Pitch me a game!

So, you’re a game designer, or you want to be a game designer. You also believe that you have an idea that will break and re-purpose the whole hobby industry, because why else would you start designing board games? You have a working prototype, your friends have all told you that your game is groundbreaking and fun and one-of-a-kind and you’ve decided to take the big step and make it happen. There are two options: publish it yourself and get filthy rich or pitch it to a publishing house and hope they’ll also see what your friends have seen: groundbreaking and fun…

Now, if you decide to go into publishing, I would have some advice for you, but that’t beyond the purpose of this ranting. Most game designers want to stay on the creative side of the business, because, let’s face it, publishing is more administrative work and sale and marketing and for many that sounds a lot less fun than designing (and they might be right). So, you’ve got your jewel and you want to find the right publisher, or, at least, a publisher, any publisher. How to proceed?

One option is to simply write some emails, try to get in touch with the major players in our industry and hope that one of them would simply see your game’s potential and offer you a contract. It’s rather unlikely. There is another option…

Step 1: Test your game with several groups of people who are NOT your friends. Look for unbiased, experienced gamers who are willing to give you honest, brutal feedback. Include some blind testing, to make sure that your rules are easy to understand and follow. If your game is not as good as you thought, go back to the drawing board. If your game is as good as you had hoped for, move to step 2.

Step 2: Identify a few (less than 5) publishers which are suitable for your game. What does this mean? Look for publishing houses which have similar games in their portfolio, but also look at their size. Choose a few big ones and a few emerging ones, the latter might give you more attention. Look for their online game submission form and read carefully their guidelines, and make sure that your game is suitable. Then proceed to submission. Make sure that you provide as many details as possible: clear rules, a catchy title, a pitch line and some sales point. Do not bother with a lot of art – use placeholders which are easy to read and understand, make your prototype graphic design as clean and straightforward as possible.

Step 3: Request a meeting: you’re the one believing the most in your game, so use your enthusiasm in a face-to-face game pitch. Around major conventions, contact the publishers who have already gotten your game submission and ask for a meeting. In the worst case scenario they will not answer or tell you that they’re not interested (in this case you won’t waste any energy and hope) and in the best case scenario, well… you get your meeting.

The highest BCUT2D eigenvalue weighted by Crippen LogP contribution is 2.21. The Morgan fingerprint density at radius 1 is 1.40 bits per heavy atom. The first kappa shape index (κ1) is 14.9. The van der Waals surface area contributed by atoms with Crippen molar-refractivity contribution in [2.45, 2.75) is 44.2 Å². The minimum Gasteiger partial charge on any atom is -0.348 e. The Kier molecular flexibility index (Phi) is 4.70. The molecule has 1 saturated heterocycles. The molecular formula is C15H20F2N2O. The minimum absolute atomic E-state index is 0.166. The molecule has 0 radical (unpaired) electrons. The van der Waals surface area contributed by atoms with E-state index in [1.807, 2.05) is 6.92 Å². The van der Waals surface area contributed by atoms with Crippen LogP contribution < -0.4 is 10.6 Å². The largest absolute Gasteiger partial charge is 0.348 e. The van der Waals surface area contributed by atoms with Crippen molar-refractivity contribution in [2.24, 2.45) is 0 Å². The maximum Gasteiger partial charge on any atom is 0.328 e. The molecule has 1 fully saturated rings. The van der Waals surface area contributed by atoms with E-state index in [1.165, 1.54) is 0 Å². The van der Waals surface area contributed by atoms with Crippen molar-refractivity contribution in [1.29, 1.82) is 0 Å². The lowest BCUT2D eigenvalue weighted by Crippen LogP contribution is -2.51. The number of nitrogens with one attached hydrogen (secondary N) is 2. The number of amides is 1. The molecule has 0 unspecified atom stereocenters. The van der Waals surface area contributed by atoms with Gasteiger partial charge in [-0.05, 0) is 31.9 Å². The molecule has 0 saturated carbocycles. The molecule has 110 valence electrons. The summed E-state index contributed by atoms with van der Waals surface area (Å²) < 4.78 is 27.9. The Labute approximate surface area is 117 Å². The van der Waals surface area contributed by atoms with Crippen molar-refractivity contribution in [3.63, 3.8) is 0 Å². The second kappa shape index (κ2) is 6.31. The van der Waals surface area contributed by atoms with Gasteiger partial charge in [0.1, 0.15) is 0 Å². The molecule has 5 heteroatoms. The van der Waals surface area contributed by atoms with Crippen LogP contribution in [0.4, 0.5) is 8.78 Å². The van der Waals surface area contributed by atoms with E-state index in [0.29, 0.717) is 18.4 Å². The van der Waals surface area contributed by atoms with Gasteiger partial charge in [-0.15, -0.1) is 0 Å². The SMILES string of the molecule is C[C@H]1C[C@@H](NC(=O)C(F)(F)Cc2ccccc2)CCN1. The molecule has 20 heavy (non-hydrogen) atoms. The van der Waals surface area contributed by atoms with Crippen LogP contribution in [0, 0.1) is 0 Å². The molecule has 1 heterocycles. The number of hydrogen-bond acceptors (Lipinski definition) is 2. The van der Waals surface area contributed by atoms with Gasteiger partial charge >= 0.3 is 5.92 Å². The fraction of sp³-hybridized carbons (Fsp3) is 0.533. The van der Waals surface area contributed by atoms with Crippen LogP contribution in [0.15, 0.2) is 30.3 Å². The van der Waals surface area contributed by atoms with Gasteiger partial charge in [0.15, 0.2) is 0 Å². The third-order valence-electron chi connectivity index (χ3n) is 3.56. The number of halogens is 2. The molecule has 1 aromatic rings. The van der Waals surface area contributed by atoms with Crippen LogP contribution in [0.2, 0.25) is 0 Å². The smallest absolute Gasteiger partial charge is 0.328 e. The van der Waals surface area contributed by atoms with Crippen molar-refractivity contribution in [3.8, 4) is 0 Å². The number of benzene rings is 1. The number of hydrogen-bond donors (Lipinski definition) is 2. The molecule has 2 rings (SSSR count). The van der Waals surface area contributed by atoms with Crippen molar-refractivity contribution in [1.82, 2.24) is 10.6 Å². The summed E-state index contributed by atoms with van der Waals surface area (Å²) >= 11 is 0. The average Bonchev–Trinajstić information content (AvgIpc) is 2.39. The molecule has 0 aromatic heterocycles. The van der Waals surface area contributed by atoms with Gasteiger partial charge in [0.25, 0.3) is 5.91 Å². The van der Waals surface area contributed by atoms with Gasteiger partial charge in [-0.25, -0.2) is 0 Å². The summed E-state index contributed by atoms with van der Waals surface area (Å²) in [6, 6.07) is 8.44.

Step 4: Prepare to make an impression. You must be ready to pitch your game in 10 minutes or less. Focus on the innovation, on what make your game great, and forget about all those boring details (which are as important as life to you, but people tend not to care about). Be ready to answer any questions and to accept some blunt, sometimes even impolite criticism (no, we don’t do that, but we’ve witnessed it first hand). Defend your game without getting defensive and try to be as convincing as it gets.

Step 5: After you get a “yes” your job as a designer is not done. Push for a contract, read it, get it signed and then you can relax… for a little while only. Your job is not done just yet. You have to stay in touch with the publisher, make sure that they really get the game and offer your help in the game development stage. You could also contribute with some feedback to the art, help improve the rules. Most small and medium sized publishers love a proactive game designer.

Of course it’s not always as easy as these 5 steps, so here are a few tips and tricks to get ahead in the line:

  • Find yourself a famous co-designer, one with some reputation and a few published games. You will share royalties, but you will see a lot more open doors. Use the co-designer’s name to get your meetings.
  • Try to get some unplanned meetings at game fairs. Especially at late hours, you might get lucky and find the right person staring at an empty wall – they could be tired, but what’s better than a great game pitch to get one back on track? 😉
  • Practice your pitch in front of an audience before going to the actual meeting, it will help you with your stress levels.
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